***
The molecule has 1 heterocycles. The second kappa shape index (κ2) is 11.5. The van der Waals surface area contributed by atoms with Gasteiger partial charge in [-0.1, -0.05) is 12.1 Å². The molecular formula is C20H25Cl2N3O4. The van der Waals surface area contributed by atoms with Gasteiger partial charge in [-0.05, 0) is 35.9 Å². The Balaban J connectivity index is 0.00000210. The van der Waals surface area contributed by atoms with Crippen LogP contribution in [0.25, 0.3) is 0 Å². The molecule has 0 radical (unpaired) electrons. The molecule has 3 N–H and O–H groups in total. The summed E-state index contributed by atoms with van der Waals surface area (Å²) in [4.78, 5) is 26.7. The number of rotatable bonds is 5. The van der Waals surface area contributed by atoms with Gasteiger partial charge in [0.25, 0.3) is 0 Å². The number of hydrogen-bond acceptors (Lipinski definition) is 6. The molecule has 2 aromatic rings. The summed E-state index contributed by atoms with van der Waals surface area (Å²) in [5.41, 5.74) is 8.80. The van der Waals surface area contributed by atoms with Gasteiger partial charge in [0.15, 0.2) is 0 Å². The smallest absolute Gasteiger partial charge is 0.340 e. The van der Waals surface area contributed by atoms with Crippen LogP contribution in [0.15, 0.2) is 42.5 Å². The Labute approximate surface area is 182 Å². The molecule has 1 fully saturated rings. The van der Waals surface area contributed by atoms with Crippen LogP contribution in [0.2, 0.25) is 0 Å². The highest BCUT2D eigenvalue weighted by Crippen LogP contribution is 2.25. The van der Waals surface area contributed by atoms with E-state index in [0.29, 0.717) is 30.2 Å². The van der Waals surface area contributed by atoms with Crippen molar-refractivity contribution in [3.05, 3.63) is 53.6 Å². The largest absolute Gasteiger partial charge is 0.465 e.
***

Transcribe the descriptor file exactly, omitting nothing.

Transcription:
The molecule has 1 heterocycles. The second kappa shape index (κ2) is 11.5. The van der Waals surface area contributed by atoms with Gasteiger partial charge in [-0.1, -0.05) is 12.1 Å². The molecular formula is C20H25Cl2N3O4. The van der Waals surface area contributed by atoms with Gasteiger partial charge in [-0.05, 0) is 35.9 Å². The Balaban J connectivity index is 0.00000210. The van der Waals surface area contributed by atoms with Crippen LogP contribution in [0.25, 0.3) is 0 Å². The molecule has 0 radical (unpaired) electrons. The molecule has 3 N–H and O–H groups in total. The summed E-state index contributed by atoms with van der Waals surface area (Å²) in [4.78, 5) is 26.7. The number of rotatable bonds is 5. The van der Waals surface area contributed by atoms with Gasteiger partial charge in [0.25, 0.3) is 0 Å². The number of hydrogen-bond acceptors (Lipinski definition) is 6. The molecule has 2 aromatic rings. The summed E-state index contributed by atoms with van der Waals surface area (Å²) in [5.41, 5.74) is 8.80. The van der Waals surface area contributed by atoms with Gasteiger partial charge in [0.15, 0.2) is 0 Å². The smallest absolute Gasteiger partial charge is 0.340 e. The van der Waals surface area contributed by atoms with Crippen LogP contribution in [0.15, 0.2) is 42.5 Å². The Labute approximate surface area is 182 Å². The molecule has 1 fully saturated rings. The van der Waals surface area contributed by atoms with Crippen LogP contribution in [0.2, 0.25) is 0 Å². The highest BCUT2D eigenvalue weighted by Crippen LogP contribution is 2.25. The van der Waals surface area contributed by atoms with E-state index in [0.29, 0.717) is 30.2 Å². The van der Waals surface area contributed by atoms with Crippen molar-refractivity contribution in [3.05, 3.63) is 53.6 Å². The largest absolute Gasteiger partial charge is 0.465 e.